Private Property and Takings Compensation

Private Property and Takings Compensation

Theoretical Framework and Empirical Analysis

Yun-chien Chang

This innovative volume offers a thorough breakdown of the issues surrounding takings compensation – payments made as reimbursement for government takeover of private property. Using examples from New York City and Taiwan, Yun-chien Chang discusses the advantages and disadvantages of different methods of compensation and offers insightful suggestions for future implementation.

Chapter 6: Taiwan 1954–77 and condemnees’ incentives

Yun-chien Chang

Subjects: economics and finance, law and economics, law - academic, law and economics, politics and public policy, public policy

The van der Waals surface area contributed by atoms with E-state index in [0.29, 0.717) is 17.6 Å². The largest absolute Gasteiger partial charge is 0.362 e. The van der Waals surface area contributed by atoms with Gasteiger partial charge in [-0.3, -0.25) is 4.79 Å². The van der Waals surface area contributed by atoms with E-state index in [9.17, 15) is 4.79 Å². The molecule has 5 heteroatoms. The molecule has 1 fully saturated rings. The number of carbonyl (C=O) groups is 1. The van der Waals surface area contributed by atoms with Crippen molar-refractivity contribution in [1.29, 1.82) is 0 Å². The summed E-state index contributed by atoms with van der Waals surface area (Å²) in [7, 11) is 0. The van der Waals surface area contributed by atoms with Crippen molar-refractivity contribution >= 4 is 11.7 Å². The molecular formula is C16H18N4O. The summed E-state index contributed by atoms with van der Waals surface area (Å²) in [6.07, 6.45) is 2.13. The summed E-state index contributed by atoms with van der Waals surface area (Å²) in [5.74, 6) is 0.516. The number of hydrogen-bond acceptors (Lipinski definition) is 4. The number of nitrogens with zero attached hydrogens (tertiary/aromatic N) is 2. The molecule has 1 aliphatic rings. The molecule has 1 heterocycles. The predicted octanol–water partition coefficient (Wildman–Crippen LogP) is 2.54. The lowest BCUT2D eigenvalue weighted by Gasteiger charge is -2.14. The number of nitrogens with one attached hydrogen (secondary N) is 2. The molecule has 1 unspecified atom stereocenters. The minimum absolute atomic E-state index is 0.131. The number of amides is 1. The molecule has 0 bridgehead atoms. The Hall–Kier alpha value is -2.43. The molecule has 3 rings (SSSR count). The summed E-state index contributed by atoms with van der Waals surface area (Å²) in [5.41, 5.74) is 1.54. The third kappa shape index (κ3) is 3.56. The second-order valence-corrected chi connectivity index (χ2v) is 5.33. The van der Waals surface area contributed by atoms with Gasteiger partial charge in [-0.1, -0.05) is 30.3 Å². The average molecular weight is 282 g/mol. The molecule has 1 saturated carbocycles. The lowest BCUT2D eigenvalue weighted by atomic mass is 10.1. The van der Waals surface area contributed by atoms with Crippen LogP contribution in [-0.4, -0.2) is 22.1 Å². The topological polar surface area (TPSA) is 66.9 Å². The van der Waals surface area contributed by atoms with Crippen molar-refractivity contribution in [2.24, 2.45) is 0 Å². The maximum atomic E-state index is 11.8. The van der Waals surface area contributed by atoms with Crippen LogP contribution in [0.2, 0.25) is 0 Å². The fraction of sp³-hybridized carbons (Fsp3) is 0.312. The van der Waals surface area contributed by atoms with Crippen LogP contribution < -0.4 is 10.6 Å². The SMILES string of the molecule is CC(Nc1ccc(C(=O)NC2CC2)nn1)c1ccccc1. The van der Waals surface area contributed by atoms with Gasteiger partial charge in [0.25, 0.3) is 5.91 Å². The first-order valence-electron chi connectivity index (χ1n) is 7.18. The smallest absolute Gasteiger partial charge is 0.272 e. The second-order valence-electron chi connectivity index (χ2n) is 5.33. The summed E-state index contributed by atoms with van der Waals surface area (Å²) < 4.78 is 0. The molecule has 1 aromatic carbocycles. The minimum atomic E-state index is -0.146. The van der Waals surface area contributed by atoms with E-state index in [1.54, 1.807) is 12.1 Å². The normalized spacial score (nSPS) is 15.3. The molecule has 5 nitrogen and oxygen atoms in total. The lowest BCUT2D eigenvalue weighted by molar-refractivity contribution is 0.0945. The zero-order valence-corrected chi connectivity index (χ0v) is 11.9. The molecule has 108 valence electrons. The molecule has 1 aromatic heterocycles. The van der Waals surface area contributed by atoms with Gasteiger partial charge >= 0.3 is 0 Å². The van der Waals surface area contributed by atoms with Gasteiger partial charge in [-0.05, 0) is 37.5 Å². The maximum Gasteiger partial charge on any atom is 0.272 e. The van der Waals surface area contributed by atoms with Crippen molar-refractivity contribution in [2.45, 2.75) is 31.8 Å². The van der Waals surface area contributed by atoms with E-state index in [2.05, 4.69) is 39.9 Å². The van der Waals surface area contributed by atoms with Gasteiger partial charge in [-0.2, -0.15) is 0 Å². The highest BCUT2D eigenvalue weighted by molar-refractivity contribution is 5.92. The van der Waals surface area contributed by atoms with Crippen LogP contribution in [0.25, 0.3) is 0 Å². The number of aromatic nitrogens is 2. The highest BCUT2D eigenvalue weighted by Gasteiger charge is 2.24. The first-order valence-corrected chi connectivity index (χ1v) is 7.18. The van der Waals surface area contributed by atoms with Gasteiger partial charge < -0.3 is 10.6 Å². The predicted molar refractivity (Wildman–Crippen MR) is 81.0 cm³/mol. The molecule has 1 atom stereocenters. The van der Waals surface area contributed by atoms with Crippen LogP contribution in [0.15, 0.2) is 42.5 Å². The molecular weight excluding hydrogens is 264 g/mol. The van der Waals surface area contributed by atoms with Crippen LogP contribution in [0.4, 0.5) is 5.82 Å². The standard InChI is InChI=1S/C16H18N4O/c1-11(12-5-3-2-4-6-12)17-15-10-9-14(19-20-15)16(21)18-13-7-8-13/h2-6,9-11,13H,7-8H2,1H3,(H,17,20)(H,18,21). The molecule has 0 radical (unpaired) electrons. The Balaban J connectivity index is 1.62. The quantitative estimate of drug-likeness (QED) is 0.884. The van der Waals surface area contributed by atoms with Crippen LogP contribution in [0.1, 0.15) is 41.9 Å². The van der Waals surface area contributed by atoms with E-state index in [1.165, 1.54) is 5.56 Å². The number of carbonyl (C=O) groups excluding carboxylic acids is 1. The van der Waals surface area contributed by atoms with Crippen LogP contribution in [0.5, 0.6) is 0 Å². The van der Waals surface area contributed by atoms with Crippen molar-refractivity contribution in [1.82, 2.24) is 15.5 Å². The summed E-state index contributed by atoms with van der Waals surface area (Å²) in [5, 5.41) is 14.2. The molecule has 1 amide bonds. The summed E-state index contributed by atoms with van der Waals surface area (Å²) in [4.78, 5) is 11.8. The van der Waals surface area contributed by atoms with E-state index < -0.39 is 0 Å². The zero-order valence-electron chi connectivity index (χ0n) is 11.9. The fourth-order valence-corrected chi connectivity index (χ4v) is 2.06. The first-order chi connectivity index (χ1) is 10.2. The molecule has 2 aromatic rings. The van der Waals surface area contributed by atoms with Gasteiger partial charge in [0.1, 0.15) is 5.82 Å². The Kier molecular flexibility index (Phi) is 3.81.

This chapter empirically examines Taiwan’s ex ante self-assessment regime implemented in 1954–77, under which both property taxes and takings compensation are determined by landowner’s self-reported property value. Taiwan seems to be the only jurisdiction that has implemented a self-assessment regime of any kind and leaves enough data for empirical evaluation of the accuracy of such assessments. Taiwan’s regime is close to the ideal-type model described in Chapter 4; thus, this chapter can also test my theoretical claim that landowners will tend to underassess when the property tax rate is higher than the probability of takings.

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